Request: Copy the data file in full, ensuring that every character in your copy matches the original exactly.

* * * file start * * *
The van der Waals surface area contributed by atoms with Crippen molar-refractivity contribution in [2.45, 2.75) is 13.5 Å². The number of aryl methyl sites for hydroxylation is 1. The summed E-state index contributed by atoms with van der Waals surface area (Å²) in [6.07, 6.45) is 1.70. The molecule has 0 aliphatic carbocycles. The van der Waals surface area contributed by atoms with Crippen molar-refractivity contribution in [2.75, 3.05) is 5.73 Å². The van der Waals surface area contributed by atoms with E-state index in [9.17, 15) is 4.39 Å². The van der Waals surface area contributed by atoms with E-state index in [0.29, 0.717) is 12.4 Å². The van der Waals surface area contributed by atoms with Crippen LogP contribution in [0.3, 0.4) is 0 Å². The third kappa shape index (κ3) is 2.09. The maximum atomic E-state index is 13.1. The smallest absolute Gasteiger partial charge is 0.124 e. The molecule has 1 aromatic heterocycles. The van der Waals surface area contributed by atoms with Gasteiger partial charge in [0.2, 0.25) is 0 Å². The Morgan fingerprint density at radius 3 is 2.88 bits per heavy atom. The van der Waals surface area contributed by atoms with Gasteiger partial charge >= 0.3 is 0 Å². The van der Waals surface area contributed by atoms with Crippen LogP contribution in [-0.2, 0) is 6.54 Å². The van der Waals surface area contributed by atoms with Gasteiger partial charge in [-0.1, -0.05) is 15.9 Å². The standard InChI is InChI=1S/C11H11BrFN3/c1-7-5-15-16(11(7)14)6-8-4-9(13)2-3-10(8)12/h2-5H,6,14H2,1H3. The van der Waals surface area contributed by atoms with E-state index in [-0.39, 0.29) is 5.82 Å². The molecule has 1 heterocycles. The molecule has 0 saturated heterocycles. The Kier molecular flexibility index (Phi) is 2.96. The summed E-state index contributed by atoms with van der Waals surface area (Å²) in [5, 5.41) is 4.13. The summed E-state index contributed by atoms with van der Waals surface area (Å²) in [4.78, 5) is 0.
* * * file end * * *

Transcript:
The van der Waals surface area contributed by atoms with Crippen molar-refractivity contribution in [2.45, 2.75) is 13.5 Å². The number of aryl methyl sites for hydroxylation is 1. The summed E-state index contributed by atoms with van der Waals surface area (Å²) in [6.07, 6.45) is 1.70. The molecule has 0 aliphatic carbocycles. The van der Waals surface area contributed by atoms with Crippen molar-refractivity contribution in [2.75, 3.05) is 5.73 Å². The van der Waals surface area contributed by atoms with E-state index in [9.17, 15) is 4.39 Å². The van der Waals surface area contributed by atoms with E-state index in [0.29, 0.717) is 12.4 Å². The van der Waals surface area contributed by atoms with Crippen LogP contribution in [0.3, 0.4) is 0 Å². The third kappa shape index (κ3) is 2.09. The maximum atomic E-state index is 13.1. The smallest absolute Gasteiger partial charge is 0.124 e. The molecule has 1 aromatic heterocycles. The van der Waals surface area contributed by atoms with Gasteiger partial charge in [0.2, 0.25) is 0 Å². The Morgan fingerprint density at radius 3 is 2.88 bits per heavy atom. The van der Waals surface area contributed by atoms with Gasteiger partial charge >= 0.3 is 0 Å². The van der Waals surface area contributed by atoms with Crippen LogP contribution in [-0.2, 0) is 6.54 Å². The van der Waals surface area contributed by atoms with Gasteiger partial charge in [-0.1, -0.05) is 15.9 Å². The standard InChI is InChI=1S/C11H11BrFN3/c1-7-5-15-16(11(7)14)6-8-4-9(13)2-3-10(8)12/h2-5H,6,14H2,1H3. The van der Waals surface area contributed by atoms with E-state index in [-0.39, 0.29) is 5.82 Å². The molecule has 1 heterocycles. The molecule has 0 saturated heterocycles. The Kier molecular flexibility index (Phi) is 2.96. The summed E-state index contributed by atoms with van der Waals surface area (Å²) in [5, 5.41) is 4.13. The summed E-state index contributed by atoms with van der Waals surface area (Å²) in [4.78, 5) is 0.